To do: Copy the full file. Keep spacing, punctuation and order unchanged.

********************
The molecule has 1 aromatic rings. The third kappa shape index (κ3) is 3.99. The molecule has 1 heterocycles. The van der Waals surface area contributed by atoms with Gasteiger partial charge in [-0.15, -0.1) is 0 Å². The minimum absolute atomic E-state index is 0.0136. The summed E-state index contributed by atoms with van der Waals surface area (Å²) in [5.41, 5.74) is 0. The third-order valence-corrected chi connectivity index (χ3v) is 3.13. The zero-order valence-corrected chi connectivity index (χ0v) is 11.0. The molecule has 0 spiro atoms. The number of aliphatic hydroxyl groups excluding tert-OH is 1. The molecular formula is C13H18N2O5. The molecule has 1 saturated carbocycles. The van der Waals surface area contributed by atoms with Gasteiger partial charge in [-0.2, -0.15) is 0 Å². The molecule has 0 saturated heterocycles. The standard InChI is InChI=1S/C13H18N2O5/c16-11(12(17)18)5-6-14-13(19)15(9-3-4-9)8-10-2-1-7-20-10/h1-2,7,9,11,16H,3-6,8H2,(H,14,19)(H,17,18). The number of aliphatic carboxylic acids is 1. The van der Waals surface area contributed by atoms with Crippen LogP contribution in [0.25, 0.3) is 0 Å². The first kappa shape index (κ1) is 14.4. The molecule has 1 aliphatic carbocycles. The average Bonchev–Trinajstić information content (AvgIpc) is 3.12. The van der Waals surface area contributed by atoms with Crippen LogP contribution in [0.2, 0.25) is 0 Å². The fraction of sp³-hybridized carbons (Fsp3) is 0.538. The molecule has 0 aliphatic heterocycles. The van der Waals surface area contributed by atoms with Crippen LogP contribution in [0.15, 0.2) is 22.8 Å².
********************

The molecule has 1 aromatic rings. The third kappa shape index (κ3) is 3.99. The molecule has 1 heterocycles. The van der Waals surface area contributed by atoms with Gasteiger partial charge in [-0.15, -0.1) is 0 Å². The minimum absolute atomic E-state index is 0.0136. The summed E-state index contributed by atoms with van der Waals surface area (Å²) in [5.41, 5.74) is 0. The third-order valence-corrected chi connectivity index (χ3v) is 3.13. The zero-order valence-corrected chi connectivity index (χ0v) is 11.0. The molecule has 0 spiro atoms. The number of aliphatic hydroxyl groups excluding tert-OH is 1. The molecular formula is C13H18N2O5. The molecule has 1 saturated carbocycles. The van der Waals surface area contributed by atoms with Gasteiger partial charge in [-0.2, -0.15) is 0 Å². The molecule has 0 saturated heterocycles. The standard InChI is InChI=1S/C13H18N2O5/c16-11(12(17)18)5-6-14-13(19)15(9-3-4-9)8-10-2-1-7-20-10/h1-2,7,9,11,16H,3-6,8H2,(H,14,19)(H,17,18). The number of aliphatic carboxylic acids is 1. The van der Waals surface area contributed by atoms with Crippen LogP contribution in [0.25, 0.3) is 0 Å². The first kappa shape index (κ1) is 14.4. The molecule has 1 aliphatic carbocycles. The average Bonchev–Trinajstić information content (AvgIpc) is 3.12. The van der Waals surface area contributed by atoms with Crippen LogP contribution in [0.2, 0.25) is 0 Å². The fraction of sp³-hybridized carbons (Fsp3) is 0.538. The molecule has 0 aliphatic heterocycles. The van der Waals surface area contributed by atoms with Crippen LogP contribution in [0.15, 0.2) is 22.8 Å².